Wednesday, April 20, 2011

From the archives: Tibor Kalman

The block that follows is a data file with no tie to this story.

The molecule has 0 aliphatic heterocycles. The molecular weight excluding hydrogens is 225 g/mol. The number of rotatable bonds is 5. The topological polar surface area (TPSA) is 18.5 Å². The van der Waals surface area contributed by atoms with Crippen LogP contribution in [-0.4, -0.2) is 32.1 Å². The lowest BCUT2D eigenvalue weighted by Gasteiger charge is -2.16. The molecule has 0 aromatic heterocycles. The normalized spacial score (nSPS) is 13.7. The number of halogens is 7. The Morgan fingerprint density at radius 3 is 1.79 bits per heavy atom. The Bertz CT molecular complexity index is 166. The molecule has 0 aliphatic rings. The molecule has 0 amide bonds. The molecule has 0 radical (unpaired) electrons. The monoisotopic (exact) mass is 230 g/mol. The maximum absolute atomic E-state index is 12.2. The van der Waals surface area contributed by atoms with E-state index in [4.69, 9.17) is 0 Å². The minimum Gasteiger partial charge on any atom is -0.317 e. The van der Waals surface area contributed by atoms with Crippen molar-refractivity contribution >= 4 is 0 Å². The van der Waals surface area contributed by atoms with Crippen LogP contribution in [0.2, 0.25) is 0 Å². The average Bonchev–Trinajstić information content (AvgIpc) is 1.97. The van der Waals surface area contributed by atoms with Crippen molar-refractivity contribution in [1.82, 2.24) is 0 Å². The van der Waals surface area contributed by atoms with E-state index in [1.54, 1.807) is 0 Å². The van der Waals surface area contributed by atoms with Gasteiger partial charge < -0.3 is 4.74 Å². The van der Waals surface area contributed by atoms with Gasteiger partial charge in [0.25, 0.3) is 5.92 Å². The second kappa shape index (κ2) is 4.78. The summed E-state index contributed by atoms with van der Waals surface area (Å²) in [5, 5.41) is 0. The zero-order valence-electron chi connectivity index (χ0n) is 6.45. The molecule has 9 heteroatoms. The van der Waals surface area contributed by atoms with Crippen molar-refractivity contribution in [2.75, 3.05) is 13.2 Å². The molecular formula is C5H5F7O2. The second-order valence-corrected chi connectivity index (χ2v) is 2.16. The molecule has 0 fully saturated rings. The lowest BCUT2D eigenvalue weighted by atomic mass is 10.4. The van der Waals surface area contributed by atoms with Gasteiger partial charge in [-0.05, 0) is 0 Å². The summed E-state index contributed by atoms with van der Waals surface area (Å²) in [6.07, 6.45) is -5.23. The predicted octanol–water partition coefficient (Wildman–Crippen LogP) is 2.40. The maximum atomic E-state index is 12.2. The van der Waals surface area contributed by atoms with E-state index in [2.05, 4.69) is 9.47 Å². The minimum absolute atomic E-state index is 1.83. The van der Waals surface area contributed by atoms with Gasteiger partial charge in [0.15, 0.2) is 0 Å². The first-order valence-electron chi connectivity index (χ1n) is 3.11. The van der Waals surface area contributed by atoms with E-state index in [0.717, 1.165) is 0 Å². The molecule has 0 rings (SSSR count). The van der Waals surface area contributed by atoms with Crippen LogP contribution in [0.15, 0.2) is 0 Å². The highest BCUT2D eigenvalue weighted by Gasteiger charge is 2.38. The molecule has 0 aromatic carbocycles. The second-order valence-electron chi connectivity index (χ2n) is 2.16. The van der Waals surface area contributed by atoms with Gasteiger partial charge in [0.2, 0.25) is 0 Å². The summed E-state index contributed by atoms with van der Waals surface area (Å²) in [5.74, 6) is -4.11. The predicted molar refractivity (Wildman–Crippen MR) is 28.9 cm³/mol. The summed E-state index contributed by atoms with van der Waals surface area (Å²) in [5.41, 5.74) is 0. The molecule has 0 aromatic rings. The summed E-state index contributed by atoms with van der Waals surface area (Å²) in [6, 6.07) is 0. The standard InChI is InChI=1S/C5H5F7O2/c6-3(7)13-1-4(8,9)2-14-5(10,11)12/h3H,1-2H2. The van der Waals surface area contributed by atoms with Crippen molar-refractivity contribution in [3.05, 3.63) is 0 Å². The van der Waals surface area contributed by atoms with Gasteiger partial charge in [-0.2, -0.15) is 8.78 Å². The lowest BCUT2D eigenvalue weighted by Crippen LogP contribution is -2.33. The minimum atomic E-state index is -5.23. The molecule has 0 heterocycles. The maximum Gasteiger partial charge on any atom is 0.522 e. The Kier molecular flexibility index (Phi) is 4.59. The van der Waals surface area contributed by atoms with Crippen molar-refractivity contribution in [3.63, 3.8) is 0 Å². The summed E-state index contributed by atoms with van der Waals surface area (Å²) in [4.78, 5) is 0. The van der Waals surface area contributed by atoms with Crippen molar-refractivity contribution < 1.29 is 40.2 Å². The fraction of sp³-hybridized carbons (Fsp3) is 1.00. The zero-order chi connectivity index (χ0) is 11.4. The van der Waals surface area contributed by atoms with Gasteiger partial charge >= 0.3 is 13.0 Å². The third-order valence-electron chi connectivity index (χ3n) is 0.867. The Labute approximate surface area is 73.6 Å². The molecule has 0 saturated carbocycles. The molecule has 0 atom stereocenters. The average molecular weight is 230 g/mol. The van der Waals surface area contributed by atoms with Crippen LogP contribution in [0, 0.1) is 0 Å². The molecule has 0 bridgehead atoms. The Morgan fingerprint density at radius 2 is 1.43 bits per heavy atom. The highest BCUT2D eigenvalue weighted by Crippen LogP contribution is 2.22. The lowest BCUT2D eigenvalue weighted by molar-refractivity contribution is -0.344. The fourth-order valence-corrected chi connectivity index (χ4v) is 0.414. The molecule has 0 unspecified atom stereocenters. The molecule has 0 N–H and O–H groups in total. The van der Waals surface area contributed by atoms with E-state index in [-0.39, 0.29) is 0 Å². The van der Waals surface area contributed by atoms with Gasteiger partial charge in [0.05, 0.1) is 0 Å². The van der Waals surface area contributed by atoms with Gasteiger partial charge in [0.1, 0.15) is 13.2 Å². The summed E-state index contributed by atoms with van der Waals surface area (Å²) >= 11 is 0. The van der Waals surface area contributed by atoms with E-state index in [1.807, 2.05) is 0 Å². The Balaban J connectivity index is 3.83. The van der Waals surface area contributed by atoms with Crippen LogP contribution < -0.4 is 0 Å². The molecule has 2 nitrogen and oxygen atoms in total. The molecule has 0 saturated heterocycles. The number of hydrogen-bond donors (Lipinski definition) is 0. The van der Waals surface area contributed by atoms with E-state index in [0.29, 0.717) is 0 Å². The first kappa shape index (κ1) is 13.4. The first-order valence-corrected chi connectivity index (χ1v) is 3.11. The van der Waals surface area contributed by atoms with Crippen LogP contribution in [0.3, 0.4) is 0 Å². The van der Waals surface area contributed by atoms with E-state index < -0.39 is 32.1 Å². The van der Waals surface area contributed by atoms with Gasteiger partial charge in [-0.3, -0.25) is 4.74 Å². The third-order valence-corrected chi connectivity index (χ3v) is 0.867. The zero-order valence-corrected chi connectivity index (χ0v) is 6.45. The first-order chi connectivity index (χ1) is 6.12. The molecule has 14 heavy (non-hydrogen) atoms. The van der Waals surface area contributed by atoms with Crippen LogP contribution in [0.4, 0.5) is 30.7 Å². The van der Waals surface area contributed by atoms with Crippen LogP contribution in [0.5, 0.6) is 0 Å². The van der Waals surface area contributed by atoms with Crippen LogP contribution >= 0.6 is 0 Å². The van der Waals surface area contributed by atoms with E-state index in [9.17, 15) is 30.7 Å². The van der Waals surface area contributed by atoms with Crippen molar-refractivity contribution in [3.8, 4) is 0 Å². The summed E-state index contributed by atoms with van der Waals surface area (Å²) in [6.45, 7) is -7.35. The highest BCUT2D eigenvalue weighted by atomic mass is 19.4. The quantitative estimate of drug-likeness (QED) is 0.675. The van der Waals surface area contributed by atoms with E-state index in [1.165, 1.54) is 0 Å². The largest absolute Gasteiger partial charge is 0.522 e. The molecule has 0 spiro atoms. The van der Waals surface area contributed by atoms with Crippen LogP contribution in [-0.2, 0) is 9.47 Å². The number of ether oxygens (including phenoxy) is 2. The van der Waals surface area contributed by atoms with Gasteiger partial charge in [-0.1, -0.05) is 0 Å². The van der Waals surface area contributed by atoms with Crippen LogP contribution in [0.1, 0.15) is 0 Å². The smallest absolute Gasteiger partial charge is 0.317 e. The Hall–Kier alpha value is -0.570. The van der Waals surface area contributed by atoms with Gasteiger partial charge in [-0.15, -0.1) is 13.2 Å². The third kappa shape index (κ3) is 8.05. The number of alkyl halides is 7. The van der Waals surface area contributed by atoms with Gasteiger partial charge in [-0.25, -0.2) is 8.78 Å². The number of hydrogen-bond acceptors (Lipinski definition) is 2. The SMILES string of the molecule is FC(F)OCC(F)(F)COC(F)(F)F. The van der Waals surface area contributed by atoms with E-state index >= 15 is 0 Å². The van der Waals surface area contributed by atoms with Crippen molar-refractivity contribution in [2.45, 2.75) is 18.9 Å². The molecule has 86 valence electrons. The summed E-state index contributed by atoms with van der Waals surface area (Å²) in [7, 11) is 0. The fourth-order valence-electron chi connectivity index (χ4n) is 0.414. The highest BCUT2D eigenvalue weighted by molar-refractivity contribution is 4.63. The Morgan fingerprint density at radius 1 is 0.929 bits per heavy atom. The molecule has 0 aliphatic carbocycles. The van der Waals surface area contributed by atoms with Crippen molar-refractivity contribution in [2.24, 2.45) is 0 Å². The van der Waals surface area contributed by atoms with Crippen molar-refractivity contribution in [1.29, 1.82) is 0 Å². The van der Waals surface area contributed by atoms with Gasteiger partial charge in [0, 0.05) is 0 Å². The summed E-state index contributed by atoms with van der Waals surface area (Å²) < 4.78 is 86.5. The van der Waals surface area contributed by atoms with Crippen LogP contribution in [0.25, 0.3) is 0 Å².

I have a couple 'go-to' designers when I get stuck for ideas. Few have, or had, as many ideas as Tibor Kalman (6 July 1949 - 2 May 1999). A Hungarian migrant, Kalman lived in America for most of his life before moving to Rome in the early 1990s to head Colours magazine. He did most of his recognisable work – a long collaboration with the band Talking Heads, identity, book, interior and architectural design with his wife and collaborator Maria for their company M&Co– in the 1980s. That was a decade with a lot of UPPERCASE and wide k e a r n i n g. He was a designer who understood typography, identified as a modernist but combined it with a genuine love for the vernacular. I was not surprised to discover recently that he was a rabid socialist as well. A lot of his design for Colors magazine – who can forget a black Queen Elizabeth? – was on the pointed side. From today's vantage Kalman's work looks of its time. I don't mean dated. Clean layouts, a clear message simply delivered and a passion for indigenous cultures. Not long before he died tragically of cancer still in his 40s, be published a book about his work: Perverse Optimist. Now he was someone who knew himself well.

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